Charles Wharton, A/k/a Hillary Boyce, Petitioner-appellant, v. Talmadge Barnett, Attorney General of North Carolina,respondents-appellees, 920 F.2d 927 (4th Cir. 1990)Annotate this Case
Appeal from the United States District Court for the Eastern District of North Carolina, at Raleigh. Malcolm J. Howard, District Judge. (CA-89-308-HC-H)
Charles Wharton, appellant pro se.
Clarence Joe DelForge, III, Office of the Attorney General of North Carolina, Raleigh, N.C., for appellees.
Before K.K. HALL, MURNAGHAN and WILKINSON, Circuit Judges.
Charles Wharton seeks to appeal the district court's denial of habeas corpus relief under 28 U.S.C. § 2254. Wharton claimed that discrimination in selection of his grand jury foreman violated equal protection and due process and that his attorney was ineffective in failing to raise such a challenge.
We find that the rule of law asserted by Wharton (that discrimination in selection of the foreman required dismissal of his indictment) was not dictated or compelled by precedent existing at the time his conviction became final. Under Teague v. Lane, 489 U.S. 288 (1989), the asserted rule cannot be applied retroactively on collateral attack unless it places a class of private conduct beyond the power of the state to proscribe or requires the court to observe procedures essential to fundamental fairness, without which the likelihood of an accurate conviction is seriously diminished. Because the rule asserted by Wharton meets neither of these exceptions, it does not afford a basis for federal habeas relief.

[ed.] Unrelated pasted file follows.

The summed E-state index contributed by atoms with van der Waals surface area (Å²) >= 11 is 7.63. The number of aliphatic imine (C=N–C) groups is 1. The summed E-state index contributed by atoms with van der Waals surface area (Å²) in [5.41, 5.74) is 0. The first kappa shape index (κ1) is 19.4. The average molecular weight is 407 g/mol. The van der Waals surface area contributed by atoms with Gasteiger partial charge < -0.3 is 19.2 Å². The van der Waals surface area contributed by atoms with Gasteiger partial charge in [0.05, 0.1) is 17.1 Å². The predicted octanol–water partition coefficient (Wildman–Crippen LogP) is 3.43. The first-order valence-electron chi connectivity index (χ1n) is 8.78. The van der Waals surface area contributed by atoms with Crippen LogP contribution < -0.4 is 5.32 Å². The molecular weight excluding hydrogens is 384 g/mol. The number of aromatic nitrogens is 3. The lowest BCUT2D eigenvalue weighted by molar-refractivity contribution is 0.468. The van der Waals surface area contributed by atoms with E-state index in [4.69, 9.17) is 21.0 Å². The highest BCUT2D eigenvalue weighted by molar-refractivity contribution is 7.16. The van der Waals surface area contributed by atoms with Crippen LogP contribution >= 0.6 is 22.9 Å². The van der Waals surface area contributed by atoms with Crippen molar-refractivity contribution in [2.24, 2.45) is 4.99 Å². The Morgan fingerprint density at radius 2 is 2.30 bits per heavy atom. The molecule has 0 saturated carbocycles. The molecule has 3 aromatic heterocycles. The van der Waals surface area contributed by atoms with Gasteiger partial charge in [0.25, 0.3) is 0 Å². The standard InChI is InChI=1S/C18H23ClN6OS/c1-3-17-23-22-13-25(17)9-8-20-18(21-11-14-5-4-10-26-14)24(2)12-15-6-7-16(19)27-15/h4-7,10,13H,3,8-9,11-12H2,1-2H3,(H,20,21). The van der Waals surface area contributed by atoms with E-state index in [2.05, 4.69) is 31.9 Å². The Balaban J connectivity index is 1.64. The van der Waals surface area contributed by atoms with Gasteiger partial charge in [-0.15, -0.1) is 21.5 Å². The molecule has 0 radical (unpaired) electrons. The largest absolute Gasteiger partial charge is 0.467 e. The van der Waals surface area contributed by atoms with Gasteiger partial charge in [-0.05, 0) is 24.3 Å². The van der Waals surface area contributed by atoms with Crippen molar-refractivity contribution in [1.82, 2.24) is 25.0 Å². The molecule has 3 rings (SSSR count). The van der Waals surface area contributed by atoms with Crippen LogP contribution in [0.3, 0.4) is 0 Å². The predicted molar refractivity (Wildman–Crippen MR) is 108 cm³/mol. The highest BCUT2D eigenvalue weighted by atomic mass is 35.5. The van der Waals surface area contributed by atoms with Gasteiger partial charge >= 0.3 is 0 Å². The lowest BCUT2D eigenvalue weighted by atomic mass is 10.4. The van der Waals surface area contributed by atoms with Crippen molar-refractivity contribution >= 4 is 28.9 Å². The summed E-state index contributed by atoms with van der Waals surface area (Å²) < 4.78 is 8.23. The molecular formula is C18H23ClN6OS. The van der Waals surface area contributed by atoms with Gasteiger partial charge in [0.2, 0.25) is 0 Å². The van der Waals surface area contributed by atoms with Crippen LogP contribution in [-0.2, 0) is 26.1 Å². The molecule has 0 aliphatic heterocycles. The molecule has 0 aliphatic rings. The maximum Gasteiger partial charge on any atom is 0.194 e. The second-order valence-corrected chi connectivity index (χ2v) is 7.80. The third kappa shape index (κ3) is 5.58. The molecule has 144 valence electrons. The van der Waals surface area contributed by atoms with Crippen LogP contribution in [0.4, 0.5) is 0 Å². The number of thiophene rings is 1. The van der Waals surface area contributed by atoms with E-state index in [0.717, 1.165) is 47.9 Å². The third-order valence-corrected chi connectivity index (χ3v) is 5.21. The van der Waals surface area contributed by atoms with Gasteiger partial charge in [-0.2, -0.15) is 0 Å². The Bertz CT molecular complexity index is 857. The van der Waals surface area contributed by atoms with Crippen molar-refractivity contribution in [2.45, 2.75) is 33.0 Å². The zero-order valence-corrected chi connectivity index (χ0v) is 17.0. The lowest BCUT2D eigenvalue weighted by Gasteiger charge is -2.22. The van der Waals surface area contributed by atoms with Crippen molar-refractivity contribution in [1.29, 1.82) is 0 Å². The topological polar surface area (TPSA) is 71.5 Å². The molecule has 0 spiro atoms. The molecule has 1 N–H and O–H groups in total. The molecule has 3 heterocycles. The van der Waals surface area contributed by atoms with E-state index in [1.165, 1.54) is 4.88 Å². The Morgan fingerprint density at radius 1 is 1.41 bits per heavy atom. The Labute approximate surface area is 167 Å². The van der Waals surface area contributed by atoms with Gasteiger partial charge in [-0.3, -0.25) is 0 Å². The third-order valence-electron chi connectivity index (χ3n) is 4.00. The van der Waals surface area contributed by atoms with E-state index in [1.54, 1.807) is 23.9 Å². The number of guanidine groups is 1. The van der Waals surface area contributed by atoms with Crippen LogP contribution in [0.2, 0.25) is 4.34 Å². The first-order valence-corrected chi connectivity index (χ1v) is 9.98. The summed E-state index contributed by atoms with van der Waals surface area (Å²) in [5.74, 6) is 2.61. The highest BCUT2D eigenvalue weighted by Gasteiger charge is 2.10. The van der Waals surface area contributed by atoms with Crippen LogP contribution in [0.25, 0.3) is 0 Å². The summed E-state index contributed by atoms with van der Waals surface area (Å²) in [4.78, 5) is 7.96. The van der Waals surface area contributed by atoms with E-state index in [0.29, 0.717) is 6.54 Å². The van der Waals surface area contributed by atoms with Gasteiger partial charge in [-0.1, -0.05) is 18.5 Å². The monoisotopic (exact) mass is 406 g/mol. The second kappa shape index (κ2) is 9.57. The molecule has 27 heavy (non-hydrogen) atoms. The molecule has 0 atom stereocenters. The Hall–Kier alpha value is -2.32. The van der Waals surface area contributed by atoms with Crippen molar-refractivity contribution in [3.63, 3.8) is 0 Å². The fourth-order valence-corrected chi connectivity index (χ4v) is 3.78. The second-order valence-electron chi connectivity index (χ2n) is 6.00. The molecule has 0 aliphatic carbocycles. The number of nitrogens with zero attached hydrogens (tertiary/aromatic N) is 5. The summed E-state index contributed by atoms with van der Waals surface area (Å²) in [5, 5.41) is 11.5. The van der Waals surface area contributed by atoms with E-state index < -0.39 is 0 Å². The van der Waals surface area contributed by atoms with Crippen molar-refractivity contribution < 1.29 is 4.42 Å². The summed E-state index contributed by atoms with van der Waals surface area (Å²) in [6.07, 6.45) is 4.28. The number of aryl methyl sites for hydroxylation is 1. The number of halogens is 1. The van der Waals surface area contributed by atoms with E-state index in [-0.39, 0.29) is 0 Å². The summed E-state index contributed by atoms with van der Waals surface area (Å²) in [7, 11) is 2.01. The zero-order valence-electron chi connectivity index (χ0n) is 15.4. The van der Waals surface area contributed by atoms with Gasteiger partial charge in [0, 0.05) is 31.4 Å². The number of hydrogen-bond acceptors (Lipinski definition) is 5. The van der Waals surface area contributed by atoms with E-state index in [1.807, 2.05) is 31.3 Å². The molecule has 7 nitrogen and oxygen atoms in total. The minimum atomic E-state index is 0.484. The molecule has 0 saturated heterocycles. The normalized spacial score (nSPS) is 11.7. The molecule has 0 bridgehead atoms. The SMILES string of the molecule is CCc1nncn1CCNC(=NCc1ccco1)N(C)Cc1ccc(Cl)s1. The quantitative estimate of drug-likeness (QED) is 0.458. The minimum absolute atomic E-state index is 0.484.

Moreover, based on this Court's recent decision in Felton v. Barnett, 912 F.2d 92 (4th Cir. 1990), we find Wharton's challenge to discrimination in selection of his foreman to be procedurally barred and further find his claim of ineffective assistance without merit in that Wharton was not prejudiced by counsel's failure to object to the selection of the foreman.
For these reasons, we deny a certificate of probable cause and dismiss the appeal. We dispense with oral argument because the dispositive issues recently have been decided authoritatively.